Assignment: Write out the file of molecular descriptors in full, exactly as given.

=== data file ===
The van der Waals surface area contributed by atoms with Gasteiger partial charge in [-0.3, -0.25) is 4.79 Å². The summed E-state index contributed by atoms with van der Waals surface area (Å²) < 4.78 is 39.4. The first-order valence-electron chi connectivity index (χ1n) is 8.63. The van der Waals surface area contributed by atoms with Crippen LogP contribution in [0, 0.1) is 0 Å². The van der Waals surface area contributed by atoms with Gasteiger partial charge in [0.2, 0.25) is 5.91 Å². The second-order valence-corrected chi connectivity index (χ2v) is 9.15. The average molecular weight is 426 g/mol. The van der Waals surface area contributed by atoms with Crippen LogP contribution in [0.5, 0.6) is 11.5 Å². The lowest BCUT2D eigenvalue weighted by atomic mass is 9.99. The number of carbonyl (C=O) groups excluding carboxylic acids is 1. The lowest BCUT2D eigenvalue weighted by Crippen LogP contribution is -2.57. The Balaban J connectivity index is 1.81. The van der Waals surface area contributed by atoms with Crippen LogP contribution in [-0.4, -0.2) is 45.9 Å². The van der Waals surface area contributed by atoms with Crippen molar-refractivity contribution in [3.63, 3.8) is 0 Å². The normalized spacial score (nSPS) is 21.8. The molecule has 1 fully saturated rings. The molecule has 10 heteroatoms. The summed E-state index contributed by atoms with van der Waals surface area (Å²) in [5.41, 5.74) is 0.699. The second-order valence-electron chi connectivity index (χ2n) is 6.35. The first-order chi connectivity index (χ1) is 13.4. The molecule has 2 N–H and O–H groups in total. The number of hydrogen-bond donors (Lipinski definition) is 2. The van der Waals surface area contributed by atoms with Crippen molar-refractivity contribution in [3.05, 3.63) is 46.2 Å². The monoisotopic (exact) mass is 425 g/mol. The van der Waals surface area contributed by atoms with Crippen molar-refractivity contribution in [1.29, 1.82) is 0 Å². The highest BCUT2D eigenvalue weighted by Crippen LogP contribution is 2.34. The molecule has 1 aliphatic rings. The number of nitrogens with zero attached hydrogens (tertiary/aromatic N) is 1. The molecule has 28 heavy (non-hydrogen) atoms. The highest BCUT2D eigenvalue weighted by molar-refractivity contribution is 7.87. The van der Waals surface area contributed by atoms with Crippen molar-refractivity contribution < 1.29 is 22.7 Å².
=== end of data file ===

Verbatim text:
The van der Waals surface area contributed by atoms with Gasteiger partial charge in [-0.3, -0.25) is 4.79 Å². The summed E-state index contributed by atoms with van der Waals surface area (Å²) < 4.78 is 39.4. The first-order valence-electron chi connectivity index (χ1n) is 8.63. The van der Waals surface area contributed by atoms with Crippen LogP contribution in [0, 0.1) is 0 Å². The van der Waals surface area contributed by atoms with Gasteiger partial charge in [0.2, 0.25) is 5.91 Å². The second-order valence-corrected chi connectivity index (χ2v) is 9.15. The average molecular weight is 426 g/mol. The van der Waals surface area contributed by atoms with Crippen LogP contribution in [0.5, 0.6) is 11.5 Å². The lowest BCUT2D eigenvalue weighted by atomic mass is 9.99. The number of carbonyl (C=O) groups excluding carboxylic acids is 1. The lowest BCUT2D eigenvalue weighted by Crippen LogP contribution is -2.57. The Balaban J connectivity index is 1.81. The van der Waals surface area contributed by atoms with Crippen LogP contribution in [-0.4, -0.2) is 45.9 Å². The van der Waals surface area contributed by atoms with Crippen molar-refractivity contribution in [3.63, 3.8) is 0 Å². The normalized spacial score (nSPS) is 21.8. The molecule has 1 fully saturated rings. The molecule has 10 heteroatoms. The summed E-state index contributed by atoms with van der Waals surface area (Å²) in [5.41, 5.74) is 0.699. The second-order valence-electron chi connectivity index (χ2n) is 6.35. The first-order chi connectivity index (χ1) is 13.4. The molecule has 2 N–H and O–H groups in total. The number of hydrogen-bond donors (Lipinski definition) is 2. The van der Waals surface area contributed by atoms with Crippen molar-refractivity contribution in [3.05, 3.63) is 46.2 Å². The monoisotopic (exact) mass is 425 g/mol. The van der Waals surface area contributed by atoms with Crippen molar-refractivity contribution in [1.29, 1.82) is 0 Å². The highest BCUT2D eigenvalue weighted by Crippen LogP contribution is 2.34. The molecule has 1 aliphatic rings. The number of nitrogens with zero attached hydrogens (tertiary/aromatic N) is 1. The molecule has 28 heavy (non-hydrogen) atoms. The highest BCUT2D eigenvalue weighted by molar-refractivity contribution is 7.87. The van der Waals surface area contributed by atoms with Crippen molar-refractivity contribution < 1.29 is 22.7 Å².